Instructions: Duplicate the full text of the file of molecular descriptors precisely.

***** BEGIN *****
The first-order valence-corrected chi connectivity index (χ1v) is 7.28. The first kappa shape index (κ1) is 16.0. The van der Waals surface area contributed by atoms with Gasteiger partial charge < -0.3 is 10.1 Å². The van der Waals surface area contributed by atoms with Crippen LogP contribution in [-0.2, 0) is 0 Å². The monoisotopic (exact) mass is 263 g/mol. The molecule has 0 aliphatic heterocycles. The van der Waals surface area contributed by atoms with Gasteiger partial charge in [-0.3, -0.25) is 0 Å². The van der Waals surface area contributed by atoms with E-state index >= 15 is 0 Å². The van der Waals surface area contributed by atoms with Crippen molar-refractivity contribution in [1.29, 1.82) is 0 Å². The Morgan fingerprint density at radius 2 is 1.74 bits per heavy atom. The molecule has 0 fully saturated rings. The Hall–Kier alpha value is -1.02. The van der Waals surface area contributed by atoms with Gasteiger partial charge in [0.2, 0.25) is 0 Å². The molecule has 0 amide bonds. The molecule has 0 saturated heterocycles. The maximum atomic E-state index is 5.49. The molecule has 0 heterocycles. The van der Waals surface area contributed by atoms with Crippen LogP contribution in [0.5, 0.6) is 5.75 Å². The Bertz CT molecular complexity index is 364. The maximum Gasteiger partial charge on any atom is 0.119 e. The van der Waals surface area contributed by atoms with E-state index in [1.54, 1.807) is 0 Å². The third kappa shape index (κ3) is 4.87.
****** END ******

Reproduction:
The first-order valence-corrected chi connectivity index (χ1v) is 7.28. The first kappa shape index (κ1) is 16.0. The van der Waals surface area contributed by atoms with Gasteiger partial charge < -0.3 is 10.1 Å². The van der Waals surface area contributed by atoms with Crippen LogP contribution in [-0.2, 0) is 0 Å². The monoisotopic (exact) mass is 263 g/mol. The molecule has 0 aliphatic heterocycles. The van der Waals surface area contributed by atoms with Gasteiger partial charge in [-0.3, -0.25) is 0 Å². The van der Waals surface area contributed by atoms with E-state index >= 15 is 0 Å². The van der Waals surface area contributed by atoms with Crippen molar-refractivity contribution in [1.29, 1.82) is 0 Å². The Morgan fingerprint density at radius 2 is 1.74 bits per heavy atom. The molecule has 0 fully saturated rings. The Hall–Kier alpha value is -1.02. The van der Waals surface area contributed by atoms with Gasteiger partial charge in [0.2, 0.25) is 0 Å². The molecule has 0 amide bonds. The molecule has 0 saturated heterocycles. The maximum atomic E-state index is 5.49. The molecule has 0 heterocycles. The van der Waals surface area contributed by atoms with Crippen LogP contribution in [0.5, 0.6) is 5.75 Å². The Bertz CT molecular complexity index is 364. The maximum Gasteiger partial charge on any atom is 0.119 e. The van der Waals surface area contributed by atoms with E-state index in [1.54, 1.807) is 0 Å². The third kappa shape index (κ3) is 4.87.